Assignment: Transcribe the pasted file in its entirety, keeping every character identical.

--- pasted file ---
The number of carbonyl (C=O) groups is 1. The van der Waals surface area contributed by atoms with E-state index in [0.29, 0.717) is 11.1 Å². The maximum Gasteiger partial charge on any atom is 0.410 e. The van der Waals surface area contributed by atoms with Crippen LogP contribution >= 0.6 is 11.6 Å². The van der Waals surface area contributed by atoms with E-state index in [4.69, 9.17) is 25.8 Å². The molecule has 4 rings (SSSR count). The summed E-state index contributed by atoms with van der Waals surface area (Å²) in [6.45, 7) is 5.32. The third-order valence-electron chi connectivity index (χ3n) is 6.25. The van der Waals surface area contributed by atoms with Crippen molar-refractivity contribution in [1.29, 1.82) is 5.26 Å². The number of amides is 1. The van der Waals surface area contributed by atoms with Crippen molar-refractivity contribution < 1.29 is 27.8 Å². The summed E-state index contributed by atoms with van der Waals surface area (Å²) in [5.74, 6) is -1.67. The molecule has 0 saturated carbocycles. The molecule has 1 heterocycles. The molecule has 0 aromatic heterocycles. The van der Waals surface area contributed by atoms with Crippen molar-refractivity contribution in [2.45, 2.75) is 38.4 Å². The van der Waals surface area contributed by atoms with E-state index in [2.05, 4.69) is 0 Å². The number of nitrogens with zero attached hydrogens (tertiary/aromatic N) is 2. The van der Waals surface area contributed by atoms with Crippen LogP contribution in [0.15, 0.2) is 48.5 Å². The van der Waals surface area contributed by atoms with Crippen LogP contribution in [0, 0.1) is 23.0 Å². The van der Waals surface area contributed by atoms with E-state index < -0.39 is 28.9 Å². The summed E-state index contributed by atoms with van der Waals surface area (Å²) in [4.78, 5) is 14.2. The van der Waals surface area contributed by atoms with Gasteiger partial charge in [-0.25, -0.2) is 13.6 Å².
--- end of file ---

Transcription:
The number of carbonyl (C=O) groups is 1. The van der Waals surface area contributed by atoms with E-state index in [0.29, 0.717) is 11.1 Å². The maximum Gasteiger partial charge on any atom is 0.410 e. The van der Waals surface area contributed by atoms with Crippen LogP contribution >= 0.6 is 11.6 Å². The van der Waals surface area contributed by atoms with E-state index in [4.69, 9.17) is 25.8 Å². The molecule has 4 rings (SSSR count). The summed E-state index contributed by atoms with van der Waals surface area (Å²) in [6.45, 7) is 5.32. The third-order valence-electron chi connectivity index (χ3n) is 6.25. The van der Waals surface area contributed by atoms with Crippen molar-refractivity contribution in [1.29, 1.82) is 5.26 Å². The number of amides is 1. The van der Waals surface area contributed by atoms with Crippen molar-refractivity contribution < 1.29 is 27.8 Å². The summed E-state index contributed by atoms with van der Waals surface area (Å²) in [5.74, 6) is -1.67. The molecule has 0 saturated carbocycles. The molecule has 1 heterocycles. The molecule has 0 aromatic heterocycles. The van der Waals surface area contributed by atoms with Crippen molar-refractivity contribution in [2.45, 2.75) is 38.4 Å². The van der Waals surface area contributed by atoms with E-state index in [2.05, 4.69) is 0 Å². The number of nitrogens with zero attached hydrogens (tertiary/aromatic N) is 2. The van der Waals surface area contributed by atoms with Crippen LogP contribution in [0.15, 0.2) is 48.5 Å². The van der Waals surface area contributed by atoms with Crippen LogP contribution in [0, 0.1) is 23.0 Å². The van der Waals surface area contributed by atoms with E-state index < -0.39 is 28.9 Å². The summed E-state index contributed by atoms with van der Waals surface area (Å²) in [4.78, 5) is 14.2. The van der Waals surface area contributed by atoms with Gasteiger partial charge in [-0.25, -0.2) is 13.6 Å².